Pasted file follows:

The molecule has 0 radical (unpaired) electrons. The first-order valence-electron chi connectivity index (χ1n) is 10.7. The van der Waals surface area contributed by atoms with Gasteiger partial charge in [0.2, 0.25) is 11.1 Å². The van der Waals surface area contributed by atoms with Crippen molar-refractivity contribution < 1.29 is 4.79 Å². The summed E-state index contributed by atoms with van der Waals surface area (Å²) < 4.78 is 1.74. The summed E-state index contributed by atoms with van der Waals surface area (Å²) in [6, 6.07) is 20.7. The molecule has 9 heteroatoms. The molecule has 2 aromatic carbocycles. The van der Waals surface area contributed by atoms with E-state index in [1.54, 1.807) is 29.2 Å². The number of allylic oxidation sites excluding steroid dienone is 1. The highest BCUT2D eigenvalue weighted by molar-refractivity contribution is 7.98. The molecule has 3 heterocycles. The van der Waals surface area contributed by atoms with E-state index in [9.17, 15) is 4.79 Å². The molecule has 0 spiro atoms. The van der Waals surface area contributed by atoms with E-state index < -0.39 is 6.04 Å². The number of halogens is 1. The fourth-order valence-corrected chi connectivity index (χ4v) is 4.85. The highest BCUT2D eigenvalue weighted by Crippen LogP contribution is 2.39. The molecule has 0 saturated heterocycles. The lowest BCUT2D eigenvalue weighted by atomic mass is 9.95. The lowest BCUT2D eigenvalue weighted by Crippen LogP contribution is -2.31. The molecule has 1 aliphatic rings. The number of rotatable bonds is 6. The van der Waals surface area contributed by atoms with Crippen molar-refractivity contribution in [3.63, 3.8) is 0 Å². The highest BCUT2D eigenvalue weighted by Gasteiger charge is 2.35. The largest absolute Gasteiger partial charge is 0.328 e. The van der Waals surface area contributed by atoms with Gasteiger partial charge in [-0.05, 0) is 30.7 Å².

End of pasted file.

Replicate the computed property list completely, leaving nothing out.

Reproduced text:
The molecule has 0 radical (unpaired) electrons. The first-order valence-electron chi connectivity index (χ1n) is 10.7. The van der Waals surface area contributed by atoms with Gasteiger partial charge in [0.2, 0.25) is 11.1 Å². The van der Waals surface area contributed by atoms with Crippen molar-refractivity contribution < 1.29 is 4.79 Å². The summed E-state index contributed by atoms with van der Waals surface area (Å²) < 4.78 is 1.74. The summed E-state index contributed by atoms with van der Waals surface area (Å²) in [6, 6.07) is 20.7. The molecule has 9 heteroatoms. The molecule has 2 aromatic carbocycles. The van der Waals surface area contributed by atoms with E-state index in [1.54, 1.807) is 29.2 Å². The number of allylic oxidation sites excluding steroid dienone is 1. The highest BCUT2D eigenvalue weighted by molar-refractivity contribution is 7.98. The molecule has 3 heterocycles. The van der Waals surface area contributed by atoms with E-state index in [9.17, 15) is 4.79 Å². The molecule has 0 spiro atoms. The van der Waals surface area contributed by atoms with E-state index < -0.39 is 6.04 Å². The number of halogens is 1. The fourth-order valence-corrected chi connectivity index (χ4v) is 4.85. The highest BCUT2D eigenvalue weighted by Crippen LogP contribution is 2.39. The molecule has 0 saturated heterocycles. The lowest BCUT2D eigenvalue weighted by atomic mass is 9.95. The lowest BCUT2D eigenvalue weighted by Crippen LogP contribution is -2.31. The molecule has 1 aliphatic rings. The number of rotatable bonds is 6. The van der Waals surface area contributed by atoms with Crippen molar-refractivity contribution in [3.63, 3.8) is 0 Å². The highest BCUT2D eigenvalue weighted by Gasteiger charge is 2.35. The largest absolute Gasteiger partial charge is 0.328 e. The van der Waals surface area contributed by atoms with Gasteiger partial charge in [-0.05, 0) is 30.7 Å².